Weekly Spotlight 1/21 – 1/27/23
SCOTUS Rejects Challenge to NY Gun Control Law Despite Concerns from Conservative Justices
Ever since the U.S. Supreme Court ruled 6-3 in favor of protecting Americans’ Second Amendment rights in the NYSRPA v. Bruen decision last June, gun control proponents in state legislatures from coast to coast have made it their mission to defy the ruling.
In New York, the state directly taken to task in Bruen for its overly restrictive law on obtaining concealed carry permits, passed a new law requiring gun permit applicants to prove “good moral character” and provide the state with access to their social media profiles and family’s contact information, among other things. This is a severe breach of New Yorkers’ right to self defense and once again ignores the reality behind rising crime by punishing law-abiding gun owners rather than thwarting criminal activity.
Last week, the highest court’s conservative justices signaled their concern over the new law’s vague and intrusive provisions, writing in a letter that said the law “presents novel and serious questions under both the First and the Second Amendments.” Unfortunately, a few short days later, the Supreme Court rejected one group of New York gun retailers’ request for a stay of enforcement, meaning that remaining challenges must first play out in lower courts. The lack of reprieve from the law’s obstruction of Second Amendment rights leaves countless law-abiding gun owners and retailers in New York in a state of limbo.
In Bruen, the Justices made it clear that New York’s law made it effectively impossible for citizens with “ordinary self-defense needs” to exercise their Second Amendment rights. With the latest law taking restrictions even further, one hopes that the other legal challenges will be granted a hearing in the highest court in the land. In fact, the Second Circuit for the U.S. Court of Appeals is slated to hear four additional cases challenging the law.
The New York case and other extreme gun control laws passed in Illinois, New Jersey, Oregon, and elsewhere make it clear that there is far more work to do in securing law-abiding Americans’ right to self-defense and gun ownership today and for future generations.
Whether you were a new gun owner in 2022 or have owned a firearm for years, we want to hear from everyday American gun owners on what the Second Amendment means to YOU. Click here to share your story on why you carry.
OTHER NEWS YOU MAY HAVE MISSED
- KEVN FOX: Increase in gun sales creates a new norm
Until 2020, an average of about 13.5 million guns were sold in the United States however, this increased three years ago to 22 million. In 2021, South Dakota sold more than 90 thousand guns. Although South Dakota is considered small compared to other states by population, it was one of the top 5 for gun sales per-capita. When purchasing a gun in South Dakota state law requires you to go through a background check first.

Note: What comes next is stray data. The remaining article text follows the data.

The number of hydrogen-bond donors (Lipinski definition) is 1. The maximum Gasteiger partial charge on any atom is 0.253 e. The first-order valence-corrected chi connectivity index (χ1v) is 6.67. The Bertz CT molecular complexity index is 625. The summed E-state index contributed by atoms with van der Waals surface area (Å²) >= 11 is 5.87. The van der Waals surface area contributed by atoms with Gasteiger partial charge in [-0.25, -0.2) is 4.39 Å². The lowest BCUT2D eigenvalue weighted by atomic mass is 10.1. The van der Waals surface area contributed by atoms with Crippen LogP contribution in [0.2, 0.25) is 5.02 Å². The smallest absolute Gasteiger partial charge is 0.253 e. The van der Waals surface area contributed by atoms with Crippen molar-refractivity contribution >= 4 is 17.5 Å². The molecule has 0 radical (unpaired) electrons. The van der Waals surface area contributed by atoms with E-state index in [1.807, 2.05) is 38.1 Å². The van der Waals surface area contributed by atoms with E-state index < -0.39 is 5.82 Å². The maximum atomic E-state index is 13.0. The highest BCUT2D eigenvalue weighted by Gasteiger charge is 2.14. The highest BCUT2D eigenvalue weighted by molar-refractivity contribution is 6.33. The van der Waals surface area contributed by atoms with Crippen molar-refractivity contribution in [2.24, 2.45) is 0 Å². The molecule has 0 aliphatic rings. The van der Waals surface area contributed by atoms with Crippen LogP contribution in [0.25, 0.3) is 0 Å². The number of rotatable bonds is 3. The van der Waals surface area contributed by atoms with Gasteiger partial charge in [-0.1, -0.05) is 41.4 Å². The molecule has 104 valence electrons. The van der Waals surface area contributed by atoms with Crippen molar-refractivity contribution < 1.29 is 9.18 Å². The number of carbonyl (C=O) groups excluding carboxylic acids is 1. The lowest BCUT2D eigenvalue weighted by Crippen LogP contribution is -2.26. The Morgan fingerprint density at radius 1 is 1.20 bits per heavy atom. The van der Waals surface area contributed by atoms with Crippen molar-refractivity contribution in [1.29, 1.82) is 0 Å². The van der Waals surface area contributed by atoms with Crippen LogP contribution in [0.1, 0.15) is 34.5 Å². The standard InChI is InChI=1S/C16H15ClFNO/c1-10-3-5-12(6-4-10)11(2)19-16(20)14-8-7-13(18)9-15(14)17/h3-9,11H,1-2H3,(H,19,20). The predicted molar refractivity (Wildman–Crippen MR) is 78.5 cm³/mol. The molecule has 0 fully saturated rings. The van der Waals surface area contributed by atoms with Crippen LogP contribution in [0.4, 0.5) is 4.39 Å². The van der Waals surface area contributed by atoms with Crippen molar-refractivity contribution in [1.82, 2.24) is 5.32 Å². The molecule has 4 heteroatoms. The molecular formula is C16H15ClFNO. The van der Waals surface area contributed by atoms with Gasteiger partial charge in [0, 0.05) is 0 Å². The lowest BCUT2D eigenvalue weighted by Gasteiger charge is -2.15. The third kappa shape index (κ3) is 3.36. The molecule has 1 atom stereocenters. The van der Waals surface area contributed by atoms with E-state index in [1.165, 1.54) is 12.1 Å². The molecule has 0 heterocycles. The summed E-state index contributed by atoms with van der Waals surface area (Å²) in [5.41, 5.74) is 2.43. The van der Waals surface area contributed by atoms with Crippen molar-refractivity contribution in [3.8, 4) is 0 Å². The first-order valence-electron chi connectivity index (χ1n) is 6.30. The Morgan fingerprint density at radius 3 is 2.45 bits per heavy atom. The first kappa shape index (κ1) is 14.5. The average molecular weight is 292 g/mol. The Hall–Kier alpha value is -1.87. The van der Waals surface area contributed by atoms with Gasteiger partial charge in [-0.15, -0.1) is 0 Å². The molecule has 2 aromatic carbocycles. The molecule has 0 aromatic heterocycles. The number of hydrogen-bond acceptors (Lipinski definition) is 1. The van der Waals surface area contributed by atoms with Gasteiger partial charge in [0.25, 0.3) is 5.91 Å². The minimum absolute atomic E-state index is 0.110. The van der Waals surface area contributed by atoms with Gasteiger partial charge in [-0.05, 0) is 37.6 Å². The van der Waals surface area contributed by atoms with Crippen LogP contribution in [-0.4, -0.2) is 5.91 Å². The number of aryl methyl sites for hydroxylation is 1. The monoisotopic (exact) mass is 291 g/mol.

Legislation was introduced in the House of Delegates this week which gives Virginia the opportunity to become the 26th constitutional carry state in the Union. The legislation was prefiled January 10, 2023, by Delegate Nick Freitas (R). Upon filing the legislation, Freitas noted the current legal framework in Virginia, one which allows the open carry of firearms without a permit but punishes the same permitless carry if the gun is covered (concealed) by a coat or jacket. Constitutional carry would mean a law-abiding citizen could carry a handgun for self-defense openly or concealed without a permit.
Millions of Americans face the threat of federal felony charges over guns they purchased legally thanks to a new rule released by the ATF. The agency announced plans to publish the final version of their rule reclassifying pistol braces, a popular firearm accessory, on Friday. The rule, which President Joe Biden requested as part of his efforts to unilaterally reform gun laws, would effectively ban the use of braces unless registered with the ATF. Anyone who does not comply with the rule could be subject to upwards of ten years in federal prison despite the agency previously ruling the braces were legal multiple times over the past decade.
With public safety a top priority for Maryland lawmakers, the first bill filed in the 2023 session would severely limit where people with conceal carry permits could bring their firearms…With more Marylanders being granted conceal carry permits, the Gun Safety Act would ban them from taking firearms within 100 feet of any public place. However, “public place” is a broad term in the legislation. In addition to restricting guns inside hospitals, churches, and government buildings — any retail establishments, restaurants, hotels, and movie theaters are also listed.